One of the reasons this Yom Kippur may have been more poignant was that it is the first since Gary’s Dad, David, died. Though we had not actually spent the holiday in person with him in many years, we were very connected. Gary would call just as we concluded the evening meal before attending Kol Nidre to wish David and Paula an easy fast, and then when we broke it the next evening, he would call again to wish them a happy new year and compare notes on how the fast went. This was his tradition with his dad for all the years that I have known Gary unless we were physically all together. There was a painful emptiness where David would have been.

Once again Gary and I livestreamed the service from a Manhattan synagogue, B’nai Jeshurun. Gary was not comfortable attending our synagogue in person due to the continued presence of Covid in the community. We participated from home. I downloaded the mahzor so we could recite the prayers – actually Gary recited, I listened.

Our new-fangled observance: Gary davening while I listened

Part of the Yom Kippur service is called Yizkor. It is focuses specifically on remembrance of those who have died. In preparation for that part, the rabbi suggested that those at home have a photograph, or an item associated with their loved one close by. Gary grabbed an old polaroid of David in which he is surrounded by the family at his home in Liberty. I took a wool cap that was my dad’s that Gary continues to use. We put those items on the coffee table next to the computer screen. It surprised me how much emotion they evoked.

Before the actual Yizkor prayers, the rabbis, there were two conducting the services, shared poems. One was especially powerful.

Michiko Dead

BY JACK GILBERT

He manages like somebody carrying a box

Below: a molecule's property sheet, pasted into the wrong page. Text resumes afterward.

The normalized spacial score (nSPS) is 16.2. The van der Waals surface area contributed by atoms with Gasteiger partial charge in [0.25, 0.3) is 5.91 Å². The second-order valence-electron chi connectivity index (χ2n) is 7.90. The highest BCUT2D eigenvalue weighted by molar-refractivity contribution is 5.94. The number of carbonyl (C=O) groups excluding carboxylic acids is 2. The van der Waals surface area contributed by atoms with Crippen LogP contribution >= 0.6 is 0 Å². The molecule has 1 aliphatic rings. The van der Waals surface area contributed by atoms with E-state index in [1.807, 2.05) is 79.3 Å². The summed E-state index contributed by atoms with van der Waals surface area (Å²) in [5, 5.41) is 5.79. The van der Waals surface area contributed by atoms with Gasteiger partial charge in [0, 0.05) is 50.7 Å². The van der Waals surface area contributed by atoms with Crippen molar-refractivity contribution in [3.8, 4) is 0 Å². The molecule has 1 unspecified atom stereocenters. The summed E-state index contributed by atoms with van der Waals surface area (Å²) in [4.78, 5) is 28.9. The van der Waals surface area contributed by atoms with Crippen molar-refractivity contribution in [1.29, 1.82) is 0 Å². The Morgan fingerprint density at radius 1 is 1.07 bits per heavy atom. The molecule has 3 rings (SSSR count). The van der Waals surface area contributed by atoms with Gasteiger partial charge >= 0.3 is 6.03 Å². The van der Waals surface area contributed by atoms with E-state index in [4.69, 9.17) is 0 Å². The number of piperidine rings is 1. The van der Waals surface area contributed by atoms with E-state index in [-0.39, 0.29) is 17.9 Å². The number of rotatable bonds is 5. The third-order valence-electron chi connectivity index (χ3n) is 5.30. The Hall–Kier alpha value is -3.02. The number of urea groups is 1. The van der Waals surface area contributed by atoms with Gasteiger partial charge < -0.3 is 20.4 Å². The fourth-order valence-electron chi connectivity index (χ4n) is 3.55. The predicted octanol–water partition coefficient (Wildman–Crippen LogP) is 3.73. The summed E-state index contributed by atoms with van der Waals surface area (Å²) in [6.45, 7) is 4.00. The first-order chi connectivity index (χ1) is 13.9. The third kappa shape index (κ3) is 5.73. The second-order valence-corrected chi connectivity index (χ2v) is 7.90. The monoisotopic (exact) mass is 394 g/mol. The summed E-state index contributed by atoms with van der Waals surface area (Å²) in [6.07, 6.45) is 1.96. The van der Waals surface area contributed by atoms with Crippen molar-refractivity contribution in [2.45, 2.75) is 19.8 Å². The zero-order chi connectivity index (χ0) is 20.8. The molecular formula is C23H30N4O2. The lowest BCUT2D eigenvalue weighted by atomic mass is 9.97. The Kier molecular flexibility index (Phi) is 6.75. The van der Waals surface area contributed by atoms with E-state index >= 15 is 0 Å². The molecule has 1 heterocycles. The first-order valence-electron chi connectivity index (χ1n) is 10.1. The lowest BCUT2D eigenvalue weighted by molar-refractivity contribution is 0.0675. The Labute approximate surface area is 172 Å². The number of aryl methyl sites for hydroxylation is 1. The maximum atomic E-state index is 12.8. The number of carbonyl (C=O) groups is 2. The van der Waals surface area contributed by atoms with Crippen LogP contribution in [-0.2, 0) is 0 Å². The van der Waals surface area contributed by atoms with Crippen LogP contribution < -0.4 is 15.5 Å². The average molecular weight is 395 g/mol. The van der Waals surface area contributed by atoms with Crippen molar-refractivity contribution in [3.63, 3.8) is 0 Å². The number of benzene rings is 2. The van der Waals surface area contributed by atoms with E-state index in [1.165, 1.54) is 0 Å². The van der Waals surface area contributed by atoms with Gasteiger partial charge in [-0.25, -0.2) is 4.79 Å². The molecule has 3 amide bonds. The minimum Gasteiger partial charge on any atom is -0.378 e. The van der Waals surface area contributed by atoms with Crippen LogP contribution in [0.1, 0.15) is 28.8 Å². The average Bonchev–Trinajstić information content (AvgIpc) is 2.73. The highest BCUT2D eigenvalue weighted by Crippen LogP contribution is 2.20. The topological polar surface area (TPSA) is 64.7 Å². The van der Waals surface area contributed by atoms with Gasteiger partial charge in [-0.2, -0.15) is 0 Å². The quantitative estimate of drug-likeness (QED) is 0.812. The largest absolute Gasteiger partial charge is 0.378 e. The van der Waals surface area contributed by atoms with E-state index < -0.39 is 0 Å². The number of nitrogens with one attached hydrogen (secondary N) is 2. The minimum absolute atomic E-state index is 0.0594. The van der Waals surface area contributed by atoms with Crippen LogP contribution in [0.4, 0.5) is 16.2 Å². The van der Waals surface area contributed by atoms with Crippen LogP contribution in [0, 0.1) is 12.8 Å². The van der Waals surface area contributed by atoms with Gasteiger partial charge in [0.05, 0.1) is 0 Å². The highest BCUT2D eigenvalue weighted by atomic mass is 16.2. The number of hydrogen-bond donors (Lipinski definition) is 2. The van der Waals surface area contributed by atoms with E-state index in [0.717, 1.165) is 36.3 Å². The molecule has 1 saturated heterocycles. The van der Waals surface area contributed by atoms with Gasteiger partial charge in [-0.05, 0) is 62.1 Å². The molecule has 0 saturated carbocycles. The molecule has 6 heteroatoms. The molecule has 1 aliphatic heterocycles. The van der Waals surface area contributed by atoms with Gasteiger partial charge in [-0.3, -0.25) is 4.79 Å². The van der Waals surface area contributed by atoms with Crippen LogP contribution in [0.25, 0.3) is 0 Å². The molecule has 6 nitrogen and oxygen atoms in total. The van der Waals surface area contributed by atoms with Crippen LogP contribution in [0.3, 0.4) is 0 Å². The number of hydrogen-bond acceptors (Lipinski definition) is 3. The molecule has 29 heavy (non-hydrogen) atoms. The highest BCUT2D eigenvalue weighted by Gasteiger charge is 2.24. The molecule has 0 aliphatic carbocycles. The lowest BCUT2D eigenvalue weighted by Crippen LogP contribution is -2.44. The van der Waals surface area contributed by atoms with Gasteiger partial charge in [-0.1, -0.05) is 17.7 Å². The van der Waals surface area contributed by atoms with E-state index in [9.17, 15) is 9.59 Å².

that is too heavy, first with his arms

underneath. When their strength gives out,   

he moves the hands forward, hooking them   

on the corners, pulling the weight against   

his chest. He moves his thumbs slightly   

when the fingers begin to tire, and it makes   

different muscles take over. Afterward,

he carries it on his shoulder, until the blood   

drains out of the arm that is stretched up

to steady the box and the arm goes numb. But now   

the man can hold underneath again, so that   

he can go on without ever putting the box down.

I thought the box was an fitting metaphor for grief. We have all had the experience of struggling to carry a heavy load and grief is just like that. Though we learn to cope, we adjust, we never put it down. The experience is fresher for Gary, but it is a message that resonated for me, as well.

I think we don’t talk about grief or loss enough. It makes us uncomfortable. I don’t want to dwell there, but those emotions are powerful and an important part of our lives. As soon as someone mentions a person who has died, or talks of their sadness, the impulse is to gloss over it and change the subject. Maybe if we didn’t do that the grief would be easier to bear.